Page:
Spamhaus often overreacts and blacklists whole providers with all of their customers forever, even if there was only 1 single spam mail by 1 single customer. This is grossly unfair and out of proportion. This kills many mail forwarding services, as free ones are rare these days.

The downside to using Spamhaus: Spamhaus is a commercial service. It is NOT free. You are allowed to use their list as long as your e-mail server has less than 100 users. Queries against this list will simply stop working if they decide your host is sending too many queries. A trick to preventing Spamhaus from banning your mailserver is use their service as one of the last services queried so only messages that have slipped through other filters are checked against Spamhaus.

  • DNSBL configuration:


SpamRATS is a an old service which is free to use[4]. It's offering quite a few lists. The "spam" list is absolutely worth using. Their others lists.. not so much. For example, RATS-Dyna will simply tell you if a an e-mail is sent server with a PTR record for that domain. That marks all vmail services as "spam" and that's just foolish. Their "spam" list is the only one of their lists which makes sense and it's worth using. The others basically rule out anyone who's not a big e-mail provider like Microsoft or Google.

  • DNSBL configuration:


SORBS (Spam and Open Relay Blocking System) is a spam fighting service in Australia[5]. Their list is very broad and therefore either really effective or overly aggressive depending on how you look at it.

There are two main reasons why you should carefully consider if you really want to use SORBS:

  1. They have a long history of banning large IP ranges. One bad IP on a /24 appears to be enough to get the entire /24 blacklisted.
  2. They have a history of banning machines running various known services they do not like even though they can't be used to send e-mail at all. One example is their banning for Tor relays. A Tor exit node can send connections to websites using http/https but can not send e-mail. A Tor relay can't even do that. Blacklisting machines based on them being Tor relays makes zero sense.

SORBS's blocking policy appears to be: When in doubt, block it and everything near it.

You will get less spam by using SORBS's list. But you will also prevent a lot legitimate e-mail by using this list.

  • DNSBL configuration:[6].

surriel's Passive Spam Block List

This is a very simple anti-spam blacklist which you should NOT use for high-volume corporate e-mail servers. Do use it for your personal e-mail server.

The PSBL is essentially just some guy who runs his own e-mail server who's blacklisting everyone who sends him spam[7]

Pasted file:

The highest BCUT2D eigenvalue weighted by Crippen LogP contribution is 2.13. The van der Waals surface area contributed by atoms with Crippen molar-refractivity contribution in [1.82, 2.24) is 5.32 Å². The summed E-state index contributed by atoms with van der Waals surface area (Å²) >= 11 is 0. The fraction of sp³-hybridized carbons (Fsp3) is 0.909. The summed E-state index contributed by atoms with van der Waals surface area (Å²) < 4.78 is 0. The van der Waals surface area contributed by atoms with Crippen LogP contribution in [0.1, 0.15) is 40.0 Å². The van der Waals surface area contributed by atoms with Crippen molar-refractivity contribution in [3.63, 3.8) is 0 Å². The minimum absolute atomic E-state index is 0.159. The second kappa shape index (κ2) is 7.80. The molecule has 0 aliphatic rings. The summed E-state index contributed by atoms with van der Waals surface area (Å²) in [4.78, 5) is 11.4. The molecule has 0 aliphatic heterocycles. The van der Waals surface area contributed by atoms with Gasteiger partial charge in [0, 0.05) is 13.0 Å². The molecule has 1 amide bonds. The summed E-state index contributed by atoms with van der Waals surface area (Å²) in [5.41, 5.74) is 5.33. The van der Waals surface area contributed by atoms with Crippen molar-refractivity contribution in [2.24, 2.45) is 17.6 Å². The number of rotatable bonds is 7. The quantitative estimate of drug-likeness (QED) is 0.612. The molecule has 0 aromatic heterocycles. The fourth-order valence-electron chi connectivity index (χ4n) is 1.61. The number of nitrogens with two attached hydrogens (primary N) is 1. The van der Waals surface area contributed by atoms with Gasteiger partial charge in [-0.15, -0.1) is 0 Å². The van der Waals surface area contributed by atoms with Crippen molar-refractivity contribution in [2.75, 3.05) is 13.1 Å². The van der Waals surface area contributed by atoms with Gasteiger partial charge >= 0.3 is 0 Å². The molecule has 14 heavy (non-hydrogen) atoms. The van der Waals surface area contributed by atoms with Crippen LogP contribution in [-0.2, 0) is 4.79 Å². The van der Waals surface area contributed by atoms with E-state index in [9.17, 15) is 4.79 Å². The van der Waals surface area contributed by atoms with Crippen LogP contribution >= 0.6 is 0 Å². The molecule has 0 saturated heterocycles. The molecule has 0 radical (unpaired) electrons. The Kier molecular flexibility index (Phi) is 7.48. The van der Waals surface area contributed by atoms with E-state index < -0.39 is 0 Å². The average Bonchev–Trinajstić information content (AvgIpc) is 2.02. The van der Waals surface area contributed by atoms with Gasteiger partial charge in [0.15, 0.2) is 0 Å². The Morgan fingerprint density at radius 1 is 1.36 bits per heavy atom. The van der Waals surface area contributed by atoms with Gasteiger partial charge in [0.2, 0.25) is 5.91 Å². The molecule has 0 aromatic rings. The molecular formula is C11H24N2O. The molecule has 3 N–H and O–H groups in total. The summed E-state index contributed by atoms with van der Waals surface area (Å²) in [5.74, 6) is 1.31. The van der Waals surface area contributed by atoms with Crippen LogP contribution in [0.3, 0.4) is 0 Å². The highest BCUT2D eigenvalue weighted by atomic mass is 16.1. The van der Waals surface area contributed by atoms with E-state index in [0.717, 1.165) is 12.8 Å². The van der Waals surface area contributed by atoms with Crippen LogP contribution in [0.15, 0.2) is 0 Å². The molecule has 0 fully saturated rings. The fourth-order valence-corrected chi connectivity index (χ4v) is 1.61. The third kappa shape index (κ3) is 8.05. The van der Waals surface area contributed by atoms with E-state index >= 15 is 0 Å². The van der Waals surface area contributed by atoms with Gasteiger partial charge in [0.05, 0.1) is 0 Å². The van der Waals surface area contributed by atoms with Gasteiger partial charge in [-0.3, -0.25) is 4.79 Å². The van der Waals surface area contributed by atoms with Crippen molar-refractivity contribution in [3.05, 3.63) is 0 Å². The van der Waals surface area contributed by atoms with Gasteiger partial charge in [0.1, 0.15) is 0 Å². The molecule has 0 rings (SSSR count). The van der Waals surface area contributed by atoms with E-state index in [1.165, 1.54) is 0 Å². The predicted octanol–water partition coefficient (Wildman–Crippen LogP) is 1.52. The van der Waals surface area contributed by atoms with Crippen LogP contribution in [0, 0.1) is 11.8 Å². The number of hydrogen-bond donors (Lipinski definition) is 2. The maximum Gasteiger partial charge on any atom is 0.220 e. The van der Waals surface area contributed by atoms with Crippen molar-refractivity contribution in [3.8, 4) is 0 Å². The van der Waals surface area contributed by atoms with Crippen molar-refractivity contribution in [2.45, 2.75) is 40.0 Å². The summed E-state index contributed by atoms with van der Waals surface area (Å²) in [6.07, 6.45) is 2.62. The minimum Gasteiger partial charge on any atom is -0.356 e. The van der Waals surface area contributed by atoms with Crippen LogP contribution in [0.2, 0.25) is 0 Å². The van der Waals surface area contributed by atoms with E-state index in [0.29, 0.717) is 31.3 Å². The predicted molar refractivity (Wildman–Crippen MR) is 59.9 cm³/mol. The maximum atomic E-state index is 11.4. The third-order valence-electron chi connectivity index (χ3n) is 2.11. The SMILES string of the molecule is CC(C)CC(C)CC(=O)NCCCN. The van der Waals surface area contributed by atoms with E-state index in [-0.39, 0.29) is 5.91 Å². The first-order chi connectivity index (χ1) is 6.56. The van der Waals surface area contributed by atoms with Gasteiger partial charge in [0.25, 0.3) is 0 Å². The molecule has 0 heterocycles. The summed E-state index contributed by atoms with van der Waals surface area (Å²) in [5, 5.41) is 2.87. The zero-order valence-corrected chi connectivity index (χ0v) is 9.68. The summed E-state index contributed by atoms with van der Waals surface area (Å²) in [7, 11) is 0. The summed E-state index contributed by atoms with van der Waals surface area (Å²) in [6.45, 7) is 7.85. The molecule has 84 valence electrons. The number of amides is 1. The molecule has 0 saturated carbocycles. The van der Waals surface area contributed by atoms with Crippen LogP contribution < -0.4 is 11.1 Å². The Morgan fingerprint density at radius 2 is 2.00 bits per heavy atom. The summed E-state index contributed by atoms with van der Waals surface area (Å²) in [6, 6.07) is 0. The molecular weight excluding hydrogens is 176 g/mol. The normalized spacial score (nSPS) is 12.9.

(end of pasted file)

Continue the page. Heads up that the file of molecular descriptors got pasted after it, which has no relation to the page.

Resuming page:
The reason we advice against corporate use of this list is that some guy running some e-mail server is likely not prepared for millions upon millions of queries.

DNSBL configuration:

WPBL - Weighted Private Block List

WPBL has been around for a very long time. It's a good list with a very limited amount of false positives. Only single hosts are added and all entries are temporary. You have to keep on sending spam to stay on this list. It's a good list worth using.

DNSBL configuration:, and

These services appear to work. Their websites are all in something called German. Very little is known about these services beyond the fact that they are based in Europe and have German websites.

DNSBL configuration:


Dead services

  • The Open Relay Database ( is now dead. It's over, they are not coming back. Remove from any mail configuration file where it's present.
  • Bankrupt and finished. Service no longer operational.
  • is GONE and should, when seen in mail server configuration files, be eradicated.

One last tip: Blacklists are best used for one-way filtering

It's generally a good idea to make sure that users can send to services they can't get mail from because they happen to be on a blacklist. There is such a thing as false positives, specially if you're using SORBS or DSBL's "unconfirmed" list.


  1. CBL - Composite Blocking List
  2. About ARM Research Labs, LLC
  3. What is the SpamCop Blocking List (SCBL)?
  4. SpamRATS: About
  5. SORBS (Spam and Open-Relay Blocking System)
  6. SORBS: Using SORBS
  7. Passive Spam Block List: The idea is that 99% of the hosts that send me spam never send me legitimate email, but that people whose mail server was used by spammers should still be able to send me email.